One of the best parts of my job is visiting different communities across Nebraska when the Senate breaks as I did last week. I am always greeted with warm welcomes. Our state's great sense of community is on magnificent display in town after town, whether it is neighbors pitching in to help comfort firefighters battling grass fires, or volunteers hosting a fundraiser for the local food bank.
Nebraska truly is "the good life." We've always known this, but recently, our way of life has gained national recognition. Communities across the state have landed in the top ranks of a number of recent national surveys and studies. And from Omaha to Custer County, our state's resiliency and culture are common factors leading to Nebraska's success.
Lincoln was just rated the happiest metropolitan area in the United States by the Gallup-Healthways Well-Being Index, which rates communities on a variety of factors such as life evaluation, emotional health, work environment, physical health, healthy behaviors and access to basic necessities. Omaha has weathered the national economic downturn better than any of the nation's other largest metropolitan areas, according to recent analysis by the Brookings Institute. Custer County, home to Broken Bow, was just named one of the best places to live in the United States by American Cowboy Magazine. And Nebraska ranked 7th in Gallup's state well-being study.
Lincoln's accolades are, in large part, attributed to job satisfaction and a low unemployment rate. These were major contributing factor to Omaha's success in the Brookings Institute's survey as well. Our state's economic diversity and conservative business principles have also allowed us to avoid some of the most turbulent bends and dips in an economic rollercoaster ride that has much of the country still searching for solid ground.
Throughout the Great Recession, when many industries were battling anemic gains or even substantial losses, the ag sector, the motor of Nebraska's economy, remained strong. Today, Nebraska still enjoys the second-lowest unemployment rate in the nation, at 3.8 percent, compared with the national average of 7.7 percent. Greater job security leads to less stress and a better overall sense of well-being.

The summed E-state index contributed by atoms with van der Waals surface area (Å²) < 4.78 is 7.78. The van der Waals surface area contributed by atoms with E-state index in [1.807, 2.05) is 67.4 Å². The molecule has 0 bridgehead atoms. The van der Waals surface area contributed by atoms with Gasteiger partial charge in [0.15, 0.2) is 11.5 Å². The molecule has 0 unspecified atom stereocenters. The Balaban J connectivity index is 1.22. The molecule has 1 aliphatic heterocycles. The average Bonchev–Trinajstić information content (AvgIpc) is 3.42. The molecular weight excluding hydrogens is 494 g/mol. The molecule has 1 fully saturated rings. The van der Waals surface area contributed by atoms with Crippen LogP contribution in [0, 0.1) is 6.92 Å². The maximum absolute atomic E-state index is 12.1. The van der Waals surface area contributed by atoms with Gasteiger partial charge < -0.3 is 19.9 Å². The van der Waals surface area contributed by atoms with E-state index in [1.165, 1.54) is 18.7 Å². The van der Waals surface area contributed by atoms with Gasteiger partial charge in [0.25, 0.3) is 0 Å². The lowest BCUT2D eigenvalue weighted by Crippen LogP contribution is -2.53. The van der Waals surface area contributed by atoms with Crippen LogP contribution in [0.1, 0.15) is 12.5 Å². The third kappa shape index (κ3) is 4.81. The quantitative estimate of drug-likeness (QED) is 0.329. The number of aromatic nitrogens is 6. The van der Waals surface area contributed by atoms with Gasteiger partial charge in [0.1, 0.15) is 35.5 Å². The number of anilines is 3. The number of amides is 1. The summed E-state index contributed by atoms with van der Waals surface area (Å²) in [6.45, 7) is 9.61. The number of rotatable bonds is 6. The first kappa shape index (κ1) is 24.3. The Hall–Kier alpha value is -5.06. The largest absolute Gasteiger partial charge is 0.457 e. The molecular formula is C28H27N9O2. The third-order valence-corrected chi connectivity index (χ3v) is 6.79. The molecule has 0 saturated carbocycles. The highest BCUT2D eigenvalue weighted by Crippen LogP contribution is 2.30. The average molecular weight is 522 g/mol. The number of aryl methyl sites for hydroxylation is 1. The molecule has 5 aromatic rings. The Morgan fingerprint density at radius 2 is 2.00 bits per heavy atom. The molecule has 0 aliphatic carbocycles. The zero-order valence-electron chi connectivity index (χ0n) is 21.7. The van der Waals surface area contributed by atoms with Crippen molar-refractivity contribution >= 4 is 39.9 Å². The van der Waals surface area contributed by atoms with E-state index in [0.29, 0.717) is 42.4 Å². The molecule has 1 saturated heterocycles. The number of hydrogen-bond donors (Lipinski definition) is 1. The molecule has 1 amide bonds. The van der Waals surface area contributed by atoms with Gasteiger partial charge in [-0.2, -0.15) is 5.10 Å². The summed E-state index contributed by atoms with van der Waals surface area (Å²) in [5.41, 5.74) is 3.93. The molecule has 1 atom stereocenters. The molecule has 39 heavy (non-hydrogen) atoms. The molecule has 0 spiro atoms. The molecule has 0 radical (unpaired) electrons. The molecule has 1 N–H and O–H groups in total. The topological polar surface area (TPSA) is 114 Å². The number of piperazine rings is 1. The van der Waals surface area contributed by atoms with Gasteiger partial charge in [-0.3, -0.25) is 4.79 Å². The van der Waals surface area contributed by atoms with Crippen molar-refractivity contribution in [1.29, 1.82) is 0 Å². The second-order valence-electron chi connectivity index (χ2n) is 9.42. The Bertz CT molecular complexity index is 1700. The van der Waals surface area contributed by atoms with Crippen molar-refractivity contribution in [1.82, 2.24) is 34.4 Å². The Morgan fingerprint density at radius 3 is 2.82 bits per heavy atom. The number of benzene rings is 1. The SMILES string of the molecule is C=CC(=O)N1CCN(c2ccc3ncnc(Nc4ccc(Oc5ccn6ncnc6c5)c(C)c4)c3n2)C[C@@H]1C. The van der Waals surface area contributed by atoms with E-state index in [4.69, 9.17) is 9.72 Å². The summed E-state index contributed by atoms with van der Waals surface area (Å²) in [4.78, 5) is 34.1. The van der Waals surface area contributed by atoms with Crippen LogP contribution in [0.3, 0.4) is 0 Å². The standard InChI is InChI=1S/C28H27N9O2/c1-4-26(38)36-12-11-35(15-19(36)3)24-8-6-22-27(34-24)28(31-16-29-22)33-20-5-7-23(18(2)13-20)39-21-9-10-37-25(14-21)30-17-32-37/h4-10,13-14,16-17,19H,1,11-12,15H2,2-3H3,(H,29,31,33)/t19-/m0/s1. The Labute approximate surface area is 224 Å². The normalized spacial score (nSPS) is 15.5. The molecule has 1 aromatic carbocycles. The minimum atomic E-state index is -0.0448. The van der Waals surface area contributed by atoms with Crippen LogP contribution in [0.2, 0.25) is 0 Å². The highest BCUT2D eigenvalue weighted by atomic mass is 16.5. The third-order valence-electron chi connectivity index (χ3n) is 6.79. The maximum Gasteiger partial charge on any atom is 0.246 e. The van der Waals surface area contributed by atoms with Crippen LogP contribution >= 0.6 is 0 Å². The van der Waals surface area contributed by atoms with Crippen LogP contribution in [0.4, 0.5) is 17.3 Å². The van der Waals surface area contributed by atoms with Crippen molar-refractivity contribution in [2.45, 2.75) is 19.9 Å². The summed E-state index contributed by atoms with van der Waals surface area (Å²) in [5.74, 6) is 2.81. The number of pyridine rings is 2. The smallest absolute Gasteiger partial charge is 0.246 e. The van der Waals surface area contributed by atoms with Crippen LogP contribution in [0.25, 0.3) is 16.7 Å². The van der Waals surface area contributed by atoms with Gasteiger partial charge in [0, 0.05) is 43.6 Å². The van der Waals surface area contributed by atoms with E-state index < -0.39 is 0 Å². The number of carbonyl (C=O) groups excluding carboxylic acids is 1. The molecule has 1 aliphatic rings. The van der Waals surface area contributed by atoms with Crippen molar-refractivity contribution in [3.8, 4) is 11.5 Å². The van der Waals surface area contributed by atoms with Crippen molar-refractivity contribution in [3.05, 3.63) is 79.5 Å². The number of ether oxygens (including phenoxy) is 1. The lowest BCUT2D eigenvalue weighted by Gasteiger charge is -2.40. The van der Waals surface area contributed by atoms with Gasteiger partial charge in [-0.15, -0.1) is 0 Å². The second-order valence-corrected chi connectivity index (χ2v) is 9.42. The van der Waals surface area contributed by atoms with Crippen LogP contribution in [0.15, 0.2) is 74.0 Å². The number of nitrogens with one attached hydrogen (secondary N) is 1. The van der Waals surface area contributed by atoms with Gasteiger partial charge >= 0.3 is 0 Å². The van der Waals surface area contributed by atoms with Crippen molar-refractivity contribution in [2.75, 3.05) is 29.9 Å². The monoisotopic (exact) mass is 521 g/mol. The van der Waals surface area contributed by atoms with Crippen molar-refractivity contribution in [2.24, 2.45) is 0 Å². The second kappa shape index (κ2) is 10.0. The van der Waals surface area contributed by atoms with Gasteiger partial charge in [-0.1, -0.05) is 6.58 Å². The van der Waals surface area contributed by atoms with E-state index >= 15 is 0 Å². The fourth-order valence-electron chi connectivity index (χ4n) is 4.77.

Our principles and common sense approach to governing have been just as beneficial in contributing to our coveted way of life, and our state's government has followed suit. In Nebraska, we balance our budget and live within our means, even when it requires difficult choices. We know that allowing folks to innovate spurs economic growth, so we provide space for new ideas to become reality. We know that more money in the pockets of all Nebraskans means more economic potential, so we strive to keep our tax burden reasonable. And we understand that bigger government, however well-intentioned, is not the key ingredient to greater prosperity. Because of all of this, Nebraska has withstood the recession relatively well, emerging from the downturn as a thriving place to start a business or raise a family. And its appeal has not gone unnoticed.
Washington can learn a lot from the leadership and lifestyles enjoyed in Nebraska. In the midst of economic calamity, the heartland has truly been the steadfast heartbeat of America. Responsible management of the state's resources in good times has led to greater flexibility in difficult times. A balanced budget and minimal regulations have provided certainty for consumers and removed the anchors on innovation and growth. All this has helped Nebraska become known, not just at home, but across the country, as the good life.